It would be more logical to assume that salvation happens to people based on how well they lived their lives, regardless of what they believed and whether they “accepted Jesus into their hearts” and other silliness like that. Or, salvation happens for everyone no matter what. This would better fit into a profile of truly Good and Forgiving deity.
It’s not difficult to see why churches insist on claiming that you need faith to be saved (and it’s especially THEIR flavour of faith you need). They want people in their rows. Threatening with missing out on salvation is a fairly efficient way to achieve that.
Does it make it logical? No.
I believe that if there is a god, he’s good and forgiving enough not to give a rat’s arse about me not believing in him, and judges me by my actions alone, if anything. This kind of god wouldn’t hold it against the jasonboyetts and rachelheldevanses of the world even if they caused someone to stumble and take a godless path.

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Headless Unicorn Guy

posted June 3, 2010 at 12:16 pm

Also beware of the flip side of Stumbling Blocks — Professional Weaker Brethren, the Christian version of the Tyranny of the Most Easily Offended.
The “average” Christian god is petty, egoistic, vengeful, crippled by low self-esteem, a homicidal maniac with next to no compassion and love. It’s like the bible’s authors were digging in a garbage dump of human emotions and created their god out of the stinking waste they found. — Kristian
Reading too much LaHaye & Jenkins (or Jack Chick), are we?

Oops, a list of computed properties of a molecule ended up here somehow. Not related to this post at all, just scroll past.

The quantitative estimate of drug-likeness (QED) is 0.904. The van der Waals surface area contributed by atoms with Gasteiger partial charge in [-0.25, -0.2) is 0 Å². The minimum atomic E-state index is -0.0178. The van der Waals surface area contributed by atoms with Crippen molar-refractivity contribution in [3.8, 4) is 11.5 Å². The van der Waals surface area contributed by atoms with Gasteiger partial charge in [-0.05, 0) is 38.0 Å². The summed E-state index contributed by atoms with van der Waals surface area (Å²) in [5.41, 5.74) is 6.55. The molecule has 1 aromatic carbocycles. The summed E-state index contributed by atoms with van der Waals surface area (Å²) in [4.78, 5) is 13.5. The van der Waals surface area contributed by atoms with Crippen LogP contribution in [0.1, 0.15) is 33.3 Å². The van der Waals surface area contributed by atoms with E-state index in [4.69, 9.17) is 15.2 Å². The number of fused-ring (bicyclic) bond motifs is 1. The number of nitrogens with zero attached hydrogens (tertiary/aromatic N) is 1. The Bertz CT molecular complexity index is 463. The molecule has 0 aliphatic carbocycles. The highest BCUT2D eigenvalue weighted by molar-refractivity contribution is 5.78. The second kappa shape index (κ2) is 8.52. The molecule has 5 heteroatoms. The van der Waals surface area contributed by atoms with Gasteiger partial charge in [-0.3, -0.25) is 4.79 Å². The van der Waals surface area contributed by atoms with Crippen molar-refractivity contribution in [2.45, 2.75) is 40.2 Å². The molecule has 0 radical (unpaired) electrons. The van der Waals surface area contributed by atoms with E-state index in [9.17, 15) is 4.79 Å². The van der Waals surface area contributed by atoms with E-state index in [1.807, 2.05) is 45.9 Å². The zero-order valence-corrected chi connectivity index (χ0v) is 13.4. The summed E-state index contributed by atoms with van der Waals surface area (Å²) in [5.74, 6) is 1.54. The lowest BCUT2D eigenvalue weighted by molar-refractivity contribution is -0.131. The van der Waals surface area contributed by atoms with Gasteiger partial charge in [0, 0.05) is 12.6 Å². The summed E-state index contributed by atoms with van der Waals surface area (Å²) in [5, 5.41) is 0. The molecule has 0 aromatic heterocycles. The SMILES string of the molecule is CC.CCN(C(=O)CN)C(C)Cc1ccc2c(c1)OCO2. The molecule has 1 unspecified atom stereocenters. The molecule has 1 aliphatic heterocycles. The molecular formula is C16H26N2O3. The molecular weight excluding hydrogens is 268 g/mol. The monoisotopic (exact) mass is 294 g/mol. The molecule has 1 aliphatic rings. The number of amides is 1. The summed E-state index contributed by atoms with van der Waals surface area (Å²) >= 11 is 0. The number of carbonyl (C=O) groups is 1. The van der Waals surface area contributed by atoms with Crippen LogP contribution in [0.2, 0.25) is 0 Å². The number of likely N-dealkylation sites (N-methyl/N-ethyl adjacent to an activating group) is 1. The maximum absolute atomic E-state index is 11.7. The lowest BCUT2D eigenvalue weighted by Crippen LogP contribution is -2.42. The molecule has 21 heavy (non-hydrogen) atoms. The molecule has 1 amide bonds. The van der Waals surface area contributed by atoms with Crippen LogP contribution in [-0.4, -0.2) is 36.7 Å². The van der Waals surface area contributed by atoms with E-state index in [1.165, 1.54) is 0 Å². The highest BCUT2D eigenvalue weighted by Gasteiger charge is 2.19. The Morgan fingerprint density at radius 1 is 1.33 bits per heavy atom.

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posted June 3, 2010 at 12:51 pm

Jack T. Chick is funny. Stuff like “There go the dinosaurs” make me almost certain that his work is just an elaborate parody and a hoax.
LaHaye & Jenkins I’ve never heard of. Neither is notable in my parts of the world.

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posted June 3, 2010 at 4:07 pm

“LaHaye & Jenkins I’ve never heard of. Neither is notable in my parts of the world.”
The series of books “Left Behind” is hugely popular in evangelical circles authored by these two men.

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posted June 3, 2010 at 9:09 pm

I have frequently bit my tongue in a Bible Study – when i attended one – because i so disagreed with thie speaker but didn’t want to be a problem with the newer Christians. Would i do it again – it depends on the venue. Also on the type of group. But i can say that if i found myself biting my tongue too ofte & not feeling free to discuss whatever they are saying that bothers me, i would quit the group.
Maybe start my own. ;P

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posted June 4, 2010 at 12:11 am

The blocks we place before them are the ones that will give them cause to search their hearts and know the truth of their beliefs. If you are in a Bible Study and you disagree with the leader of the group, speak up.